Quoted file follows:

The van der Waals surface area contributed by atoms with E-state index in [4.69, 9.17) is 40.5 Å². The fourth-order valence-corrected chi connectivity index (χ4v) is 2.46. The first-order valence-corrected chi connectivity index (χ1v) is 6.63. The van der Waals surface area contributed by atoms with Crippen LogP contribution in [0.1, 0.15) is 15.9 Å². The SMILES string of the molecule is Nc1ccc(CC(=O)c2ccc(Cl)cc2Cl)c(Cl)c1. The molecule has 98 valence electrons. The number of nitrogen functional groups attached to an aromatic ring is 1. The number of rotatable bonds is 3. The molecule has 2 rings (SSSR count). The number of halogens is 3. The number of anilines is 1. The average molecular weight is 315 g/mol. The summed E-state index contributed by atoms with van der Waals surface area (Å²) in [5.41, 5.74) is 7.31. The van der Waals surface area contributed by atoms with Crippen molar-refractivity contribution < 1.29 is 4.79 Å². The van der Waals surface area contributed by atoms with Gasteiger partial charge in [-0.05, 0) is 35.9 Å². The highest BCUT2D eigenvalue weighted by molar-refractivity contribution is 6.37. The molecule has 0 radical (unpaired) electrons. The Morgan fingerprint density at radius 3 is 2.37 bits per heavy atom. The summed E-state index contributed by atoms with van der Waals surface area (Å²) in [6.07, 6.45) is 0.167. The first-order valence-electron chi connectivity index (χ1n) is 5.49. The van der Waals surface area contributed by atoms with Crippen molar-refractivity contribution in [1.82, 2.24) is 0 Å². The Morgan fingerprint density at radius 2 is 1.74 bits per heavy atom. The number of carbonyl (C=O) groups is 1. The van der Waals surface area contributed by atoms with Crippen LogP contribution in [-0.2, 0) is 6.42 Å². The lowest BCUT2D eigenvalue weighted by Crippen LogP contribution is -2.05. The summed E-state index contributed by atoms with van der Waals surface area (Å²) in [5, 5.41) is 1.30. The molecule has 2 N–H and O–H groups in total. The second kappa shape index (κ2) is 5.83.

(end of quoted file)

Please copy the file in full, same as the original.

The van der Waals surface area contributed by atoms with E-state index in [4.69, 9.17) is 40.5 Å². The fourth-order valence-corrected chi connectivity index (χ4v) is 2.46. The first-order valence-corrected chi connectivity index (χ1v) is 6.63. The van der Waals surface area contributed by atoms with Crippen LogP contribution in [0.1, 0.15) is 15.9 Å². The SMILES string of the molecule is Nc1ccc(CC(=O)c2ccc(Cl)cc2Cl)c(Cl)c1. The molecule has 98 valence electrons. The number of nitrogen functional groups attached to an aromatic ring is 1. The number of rotatable bonds is 3. The molecule has 2 rings (SSSR count). The number of halogens is 3. The number of anilines is 1. The average molecular weight is 315 g/mol. The summed E-state index contributed by atoms with van der Waals surface area (Å²) in [5.41, 5.74) is 7.31. The van der Waals surface area contributed by atoms with Crippen molar-refractivity contribution < 1.29 is 4.79 Å². The van der Waals surface area contributed by atoms with Gasteiger partial charge in [-0.05, 0) is 35.9 Å². The highest BCUT2D eigenvalue weighted by molar-refractivity contribution is 6.37. The molecule has 0 radical (unpaired) electrons. The Morgan fingerprint density at radius 3 is 2.37 bits per heavy atom. The summed E-state index contributed by atoms with van der Waals surface area (Å²) in [6.07, 6.45) is 0.167. The first-order valence-electron chi connectivity index (χ1n) is 5.49. The van der Waals surface area contributed by atoms with Crippen molar-refractivity contribution in [1.82, 2.24) is 0 Å². The Morgan fingerprint density at radius 2 is 1.74 bits per heavy atom. The number of carbonyl (C=O) groups is 1. The van der Waals surface area contributed by atoms with Crippen LogP contribution in [-0.2, 0) is 6.42 Å². The lowest BCUT2D eigenvalue weighted by Crippen LogP contribution is -2.05. The summed E-state index contributed by atoms with van der Waals surface area (Å²) in [5, 5.41) is 1.30. The molecule has 2 N–H and O–H groups in total. The second kappa shape index (κ2) is 5.83.